ISEMPH Presentation: Jenny Tung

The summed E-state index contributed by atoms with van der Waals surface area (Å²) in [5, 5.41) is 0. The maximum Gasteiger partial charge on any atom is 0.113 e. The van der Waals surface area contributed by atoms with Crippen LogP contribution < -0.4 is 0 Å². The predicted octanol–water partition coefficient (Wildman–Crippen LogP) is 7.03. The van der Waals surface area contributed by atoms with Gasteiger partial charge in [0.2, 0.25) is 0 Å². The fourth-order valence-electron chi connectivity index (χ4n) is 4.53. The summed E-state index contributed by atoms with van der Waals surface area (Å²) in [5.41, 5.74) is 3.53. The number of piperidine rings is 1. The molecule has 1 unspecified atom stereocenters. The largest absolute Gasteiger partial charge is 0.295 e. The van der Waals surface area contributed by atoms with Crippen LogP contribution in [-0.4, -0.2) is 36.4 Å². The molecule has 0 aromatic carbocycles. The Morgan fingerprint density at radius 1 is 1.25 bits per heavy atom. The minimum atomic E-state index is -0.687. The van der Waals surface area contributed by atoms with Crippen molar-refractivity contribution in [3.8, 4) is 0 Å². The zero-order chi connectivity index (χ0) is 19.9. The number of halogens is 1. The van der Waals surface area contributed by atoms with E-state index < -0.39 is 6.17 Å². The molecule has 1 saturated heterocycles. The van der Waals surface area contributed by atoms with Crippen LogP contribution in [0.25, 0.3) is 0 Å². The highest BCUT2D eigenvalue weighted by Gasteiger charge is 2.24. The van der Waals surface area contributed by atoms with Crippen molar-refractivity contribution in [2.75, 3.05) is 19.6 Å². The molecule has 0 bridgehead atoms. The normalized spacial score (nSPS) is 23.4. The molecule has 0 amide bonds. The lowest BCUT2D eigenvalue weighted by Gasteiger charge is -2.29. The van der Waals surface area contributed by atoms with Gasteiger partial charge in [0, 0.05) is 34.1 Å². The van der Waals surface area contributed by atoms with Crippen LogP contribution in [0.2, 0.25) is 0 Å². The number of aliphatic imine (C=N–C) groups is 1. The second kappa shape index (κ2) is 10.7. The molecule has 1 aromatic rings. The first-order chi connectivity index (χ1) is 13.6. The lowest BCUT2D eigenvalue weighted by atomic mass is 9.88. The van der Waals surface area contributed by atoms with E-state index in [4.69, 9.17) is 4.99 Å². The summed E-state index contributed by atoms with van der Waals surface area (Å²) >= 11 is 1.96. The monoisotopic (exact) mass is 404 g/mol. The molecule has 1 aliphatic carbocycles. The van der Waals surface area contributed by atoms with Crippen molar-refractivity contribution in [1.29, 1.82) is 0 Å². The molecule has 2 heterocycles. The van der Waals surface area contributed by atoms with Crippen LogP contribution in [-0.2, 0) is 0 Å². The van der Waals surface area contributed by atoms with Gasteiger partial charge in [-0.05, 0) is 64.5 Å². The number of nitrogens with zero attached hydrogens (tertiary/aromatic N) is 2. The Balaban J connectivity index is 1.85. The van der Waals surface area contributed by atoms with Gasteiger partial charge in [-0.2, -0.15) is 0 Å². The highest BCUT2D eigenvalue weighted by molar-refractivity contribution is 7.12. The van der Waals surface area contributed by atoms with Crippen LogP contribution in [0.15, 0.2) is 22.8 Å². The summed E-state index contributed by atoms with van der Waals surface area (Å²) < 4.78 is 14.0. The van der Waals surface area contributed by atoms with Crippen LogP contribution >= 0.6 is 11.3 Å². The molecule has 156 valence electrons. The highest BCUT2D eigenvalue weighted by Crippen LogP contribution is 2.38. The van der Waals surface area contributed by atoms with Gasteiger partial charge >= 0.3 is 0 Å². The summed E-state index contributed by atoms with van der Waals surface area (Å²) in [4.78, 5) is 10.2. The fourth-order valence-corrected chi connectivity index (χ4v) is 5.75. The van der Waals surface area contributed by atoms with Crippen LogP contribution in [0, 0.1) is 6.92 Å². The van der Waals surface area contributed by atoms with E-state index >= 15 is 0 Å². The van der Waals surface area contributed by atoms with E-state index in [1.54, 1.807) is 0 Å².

Early life experiences can dramatically affect traits expressed in adulthood, but the evolutionary origins of such effects are debated. The ‘predictive adaptive response’ hypothesis argues that adverse early environments prompt adaptive phenotypic adjustments that prepare animals to cope with similarly adverse environments in adulthood. In contrast, the ‘developmental constraints’ hypothesis argues that early adversity is generally costly. To differentiate these hypotheses, we measured fertility-related fitness components in wild female baboons born during either low rainfall, low-quality years or normal rainfall, high-quality years. We examined two measures of fertility for each female, during years in adulthood that both matched and mismatched her early conditions. We found that females born in low-quality environments showed greater fertility declines during drought years than females born in high-quality environments. Additionally, we found that females born in low-quality years to high status mothers did not suffer reduced fertility during drought years. Thus, early ecological adversity did not prepare individuals to cope with later life ecological challenges. Instead, individuals that experienced at least one high-quality early environment—either ecological or social—were more resilient to later life ecological stress. Together, these data suggest that early adversity carries lifelong costs, consistent with the developmental constraints hypothesis.